Marco Barricelli as Teach and Damon Seawell as Bob
By David Mamet
American Conservatory Theater, San Francisco
2 February 2003
The ACT revival of American Buffalo, which provoked riotous laughter and palpable dismay from the enthralled audience, marvelously realized David Mamet’s award-winning tragicomedy. Kent Dorsey’s brilliant scenery, layers and layers of recycled junk, simultaneously reified the play’s indictment of the commodification of cultural artifacts (an almost inevitable byproduct of capitalism) and suggested the flotsam of a civilization almost mercifully in decline. The cast—Marco Barricelli as Teach, Matt DeCaro as Don Dubrow, and Damon Seawell as Bob—not only delivered nuanced performances of Mamet’s feckless con-men (who are, above all, desperately conning themselves) but also skillfully handled Mamet’s infamously challenging staccato dialogue and pregnant pauses. Directing this production was Richard E. T. White, winner of several Bay Area Theatre Critic’s Circle Awards and Drama-Logue Awards. His vision of American Buffalo blended uproarious antics with an apocalyptic revelation of a society surfeited by materialism, resulting in a breathtaking afternoon of theater.
Among White’s more impressive directorial interpretations of Mamet’s text was the emphasis placed upon the gun that Teach brings back to Don’s shop on the night of the heist. Within Mamet’s text, the gun is the source of momentary anxiety, but within White’s production, the gun enforced the play’s central themes. When Teach waved the revolver almost nonchalantly but still threateningly at Bob when interrogating him about Fletcher’s whereabouts, it suggested the potential violence underlying even the most innocuous gestures within Mamet’s dramatic world. When Don pointed the revolver at the back of Teach’s head, after Teach’s destruction of the shop, it signaled just how fragile civilization might be—intimating that even Don, despite his fatherly concern for Bob, may be among the “cavemen” of Teach’s diatribe. White also added a brief introductory scene in which Don, clearly exhausted, went through the motions of opening his shop as if he were condemned to an unending Greek punishment. His obvious physical exhaustion, moreover, suggested the exhaustion of values, morals, and beliefs at the center of Mamet’s play.
Marco Barricelli clearly delivered the production’s standout performance. His Teach was so delightfully devoid of self-awareness that the irony of his ranting against other characters (especially Ruthie and Fletcher) for their disloyalty and duplicity, while he cut out Bob, completely eluded him. Nevertheless, the physicality of Barricelli’s performance rendered the conniving thief strangely, but undeniably, sympathetic. His many overdramatic gestures—from waving his arms in frustration to stomping his feet in begrudging acceptance—conveyed Teach’s desperate need for Don’s approval. In effect, Barricelli evoked not only the childishness of Teach, which is obvious enough, but also the childlike need for acceptance ineach. At the same time, though, Barricelli’s restless energy as he stalked back and forth across the stage made Teach’s explosion into violence near the play’s end seem almost inevitable.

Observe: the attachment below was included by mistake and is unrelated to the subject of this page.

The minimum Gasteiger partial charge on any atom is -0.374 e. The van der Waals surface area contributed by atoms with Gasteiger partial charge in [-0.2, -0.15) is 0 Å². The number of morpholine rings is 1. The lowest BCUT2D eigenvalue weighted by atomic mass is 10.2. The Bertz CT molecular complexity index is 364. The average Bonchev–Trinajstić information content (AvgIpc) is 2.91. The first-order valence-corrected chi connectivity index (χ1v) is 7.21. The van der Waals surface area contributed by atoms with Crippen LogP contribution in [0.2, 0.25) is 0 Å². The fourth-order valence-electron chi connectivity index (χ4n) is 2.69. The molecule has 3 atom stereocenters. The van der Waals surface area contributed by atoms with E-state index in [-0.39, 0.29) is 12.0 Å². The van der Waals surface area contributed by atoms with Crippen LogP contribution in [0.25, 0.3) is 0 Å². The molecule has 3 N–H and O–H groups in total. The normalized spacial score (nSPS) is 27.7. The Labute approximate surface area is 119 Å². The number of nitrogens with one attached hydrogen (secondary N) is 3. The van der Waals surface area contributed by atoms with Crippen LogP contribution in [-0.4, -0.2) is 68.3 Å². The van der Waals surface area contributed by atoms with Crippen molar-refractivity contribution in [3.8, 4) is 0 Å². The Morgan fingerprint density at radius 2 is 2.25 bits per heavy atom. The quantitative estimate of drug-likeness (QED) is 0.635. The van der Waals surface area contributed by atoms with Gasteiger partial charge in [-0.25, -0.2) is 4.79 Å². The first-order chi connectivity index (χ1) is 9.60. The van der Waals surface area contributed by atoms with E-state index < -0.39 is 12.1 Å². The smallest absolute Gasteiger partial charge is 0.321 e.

Matt DeCaro and Damon Seawell both wonderfully brought out the complexity of characters that fiercely defend their inner lives. DeCaro’s Don, priding himself on being a good businessman, was appropriately gruff and hardnosed in his dealings with others. Simultaneously, though, DeCaro conveyed the fragility of Don’s ego and the authenticity of his affection for Bob—two considerable liabilities in Mamet’s highly predatory business world. Seawell, in his performance of the hapless junkie desperate to be entrepreneur, may have made the most of the many pauses and silences written into Mamet’s dialogue. Seawell often let the silences linger awkwardly as he contorted his body or slapped at his head to suggest Bob’s confusion and helplessness amid the deception and scheming of Teach and Don. Seawell’s stumbling over garbage cans and into furniture, moreover, made the junkie as endearing as he was incompetent.
Overall, this production of American Buffalo was impressive from start to finish, seducing the ACT crowd with laughter only to stagger audience members with the play’s climactic violence. When Don and Teach accidentally dial the “right” telephone number in their efforts to ensure that the “mark” has actually left for the weekend, DeCaro’s and Barricelli’s classic double-take as they stared—dumbfounded—at the telephone elicited audience laughter that went on for nearly thirty seconds. But later, when Teach flew into a rage, assaulting Bob with the same telephone and then destroying Don’s shop, the audience gasped not only out of concern for Bob but also in outright panic that Barricelli would leap into the audience before playing out Teach’s outrage. What this revival of American Buffalo did, beyond simply confirm the genius of Mamet’s play, was evoke the classic Aristotelian catharsis within the ACT theatergoers, leaving them as emotionally exhausted as Barricelli was physically exhausted after his rampage . . . and undoubtedly happy to have survived it.
J. Chris Westgate
University of California Davis